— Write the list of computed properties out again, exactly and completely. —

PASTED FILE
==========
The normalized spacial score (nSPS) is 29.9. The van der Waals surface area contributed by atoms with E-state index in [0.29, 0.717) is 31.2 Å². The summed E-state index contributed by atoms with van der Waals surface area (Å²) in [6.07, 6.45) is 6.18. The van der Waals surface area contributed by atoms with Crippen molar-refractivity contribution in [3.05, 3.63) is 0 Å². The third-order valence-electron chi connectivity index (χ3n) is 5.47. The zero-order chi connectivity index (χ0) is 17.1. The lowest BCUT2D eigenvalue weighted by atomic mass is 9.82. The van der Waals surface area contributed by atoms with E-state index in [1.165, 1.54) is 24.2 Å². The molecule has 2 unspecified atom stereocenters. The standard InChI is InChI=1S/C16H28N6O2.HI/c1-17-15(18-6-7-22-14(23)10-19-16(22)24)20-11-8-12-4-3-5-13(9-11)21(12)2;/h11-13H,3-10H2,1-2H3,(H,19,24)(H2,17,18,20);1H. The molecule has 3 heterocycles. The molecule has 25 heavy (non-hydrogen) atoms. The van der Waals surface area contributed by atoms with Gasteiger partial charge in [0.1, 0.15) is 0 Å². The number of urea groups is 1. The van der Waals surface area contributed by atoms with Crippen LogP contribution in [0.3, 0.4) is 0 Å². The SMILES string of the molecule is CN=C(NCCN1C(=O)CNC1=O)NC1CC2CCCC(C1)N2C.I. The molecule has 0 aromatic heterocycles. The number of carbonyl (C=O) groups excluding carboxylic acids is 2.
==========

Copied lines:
The normalized spacial score (nSPS) is 29.9. The van der Waals surface area contributed by atoms with E-state index in [0.29, 0.717) is 31.2 Å². The summed E-state index contributed by atoms with van der Waals surface area (Å²) in [6.07, 6.45) is 6.18. The van der Waals surface area contributed by atoms with Crippen molar-refractivity contribution in [3.05, 3.63) is 0 Å². The third-order valence-electron chi connectivity index (χ3n) is 5.47. The zero-order chi connectivity index (χ0) is 17.1. The lowest BCUT2D eigenvalue weighted by atomic mass is 9.82. The van der Waals surface area contributed by atoms with E-state index in [1.165, 1.54) is 24.2 Å². The molecule has 2 unspecified atom stereocenters. The standard InChI is InChI=1S/C16H28N6O2.HI/c1-17-15(18-6-7-22-14(23)10-19-16(22)24)20-11-8-12-4-3-5-13(9-11)21(12)2;/h11-13H,3-10H2,1-2H3,(H,19,24)(H2,17,18,20);1H. The molecule has 3 heterocycles. The molecule has 25 heavy (non-hydrogen) atoms. The van der Waals surface area contributed by atoms with Gasteiger partial charge in [0.1, 0.15) is 0 Å². The number of urea groups is 1. The van der Waals surface area contributed by atoms with Crippen LogP contribution in [0.3, 0.4) is 0 Å². The SMILES string of the molecule is CN=C(NCCN1C(=O)CNC1=O)NC1CC2CCCC(C1)N2C.I. The molecule has 0 aromatic heterocycles. The number of carbonyl (C=O) groups excluding carboxylic acids is 2.